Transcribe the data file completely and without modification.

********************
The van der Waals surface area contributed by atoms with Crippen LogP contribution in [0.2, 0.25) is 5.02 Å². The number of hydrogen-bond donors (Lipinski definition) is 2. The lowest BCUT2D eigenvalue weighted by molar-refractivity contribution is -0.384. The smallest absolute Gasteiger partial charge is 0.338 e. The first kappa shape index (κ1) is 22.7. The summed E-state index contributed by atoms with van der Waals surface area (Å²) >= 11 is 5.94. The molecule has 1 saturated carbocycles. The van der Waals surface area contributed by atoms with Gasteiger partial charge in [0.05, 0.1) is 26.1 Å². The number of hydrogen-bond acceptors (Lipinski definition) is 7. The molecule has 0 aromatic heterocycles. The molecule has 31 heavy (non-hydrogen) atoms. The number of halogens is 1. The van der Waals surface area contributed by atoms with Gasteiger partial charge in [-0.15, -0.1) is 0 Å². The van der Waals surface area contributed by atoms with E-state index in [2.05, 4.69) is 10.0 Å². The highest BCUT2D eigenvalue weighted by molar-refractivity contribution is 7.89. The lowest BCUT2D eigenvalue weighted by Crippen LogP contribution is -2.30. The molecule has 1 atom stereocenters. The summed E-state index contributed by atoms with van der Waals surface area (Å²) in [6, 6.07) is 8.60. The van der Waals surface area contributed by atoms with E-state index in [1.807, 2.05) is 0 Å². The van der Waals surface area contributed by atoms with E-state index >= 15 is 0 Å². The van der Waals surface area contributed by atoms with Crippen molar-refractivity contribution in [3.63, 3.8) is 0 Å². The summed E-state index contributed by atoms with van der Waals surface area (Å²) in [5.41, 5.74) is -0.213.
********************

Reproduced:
The van der Waals surface area contributed by atoms with Crippen LogP contribution in [0.2, 0.25) is 5.02 Å². The number of hydrogen-bond donors (Lipinski definition) is 2. The lowest BCUT2D eigenvalue weighted by molar-refractivity contribution is -0.384. The smallest absolute Gasteiger partial charge is 0.338 e. The first kappa shape index (κ1) is 22.7. The summed E-state index contributed by atoms with van der Waals surface area (Å²) >= 11 is 5.94. The molecule has 1 saturated carbocycles. The van der Waals surface area contributed by atoms with Gasteiger partial charge in [0.05, 0.1) is 26.1 Å². The number of hydrogen-bond acceptors (Lipinski definition) is 7. The molecule has 0 aromatic heterocycles. The molecule has 31 heavy (non-hydrogen) atoms. The number of halogens is 1. The van der Waals surface area contributed by atoms with Gasteiger partial charge in [-0.15, -0.1) is 0 Å². The van der Waals surface area contributed by atoms with E-state index in [2.05, 4.69) is 10.0 Å². The highest BCUT2D eigenvalue weighted by molar-refractivity contribution is 7.89. The lowest BCUT2D eigenvalue weighted by Crippen LogP contribution is -2.30. The molecule has 1 atom stereocenters. The summed E-state index contributed by atoms with van der Waals surface area (Å²) in [6, 6.07) is 8.60. The van der Waals surface area contributed by atoms with E-state index in [1.807, 2.05) is 0 Å². The van der Waals surface area contributed by atoms with E-state index >= 15 is 0 Å². The van der Waals surface area contributed by atoms with Crippen molar-refractivity contribution in [3.63, 3.8) is 0 Å². The summed E-state index contributed by atoms with van der Waals surface area (Å²) in [5.41, 5.74) is -0.213.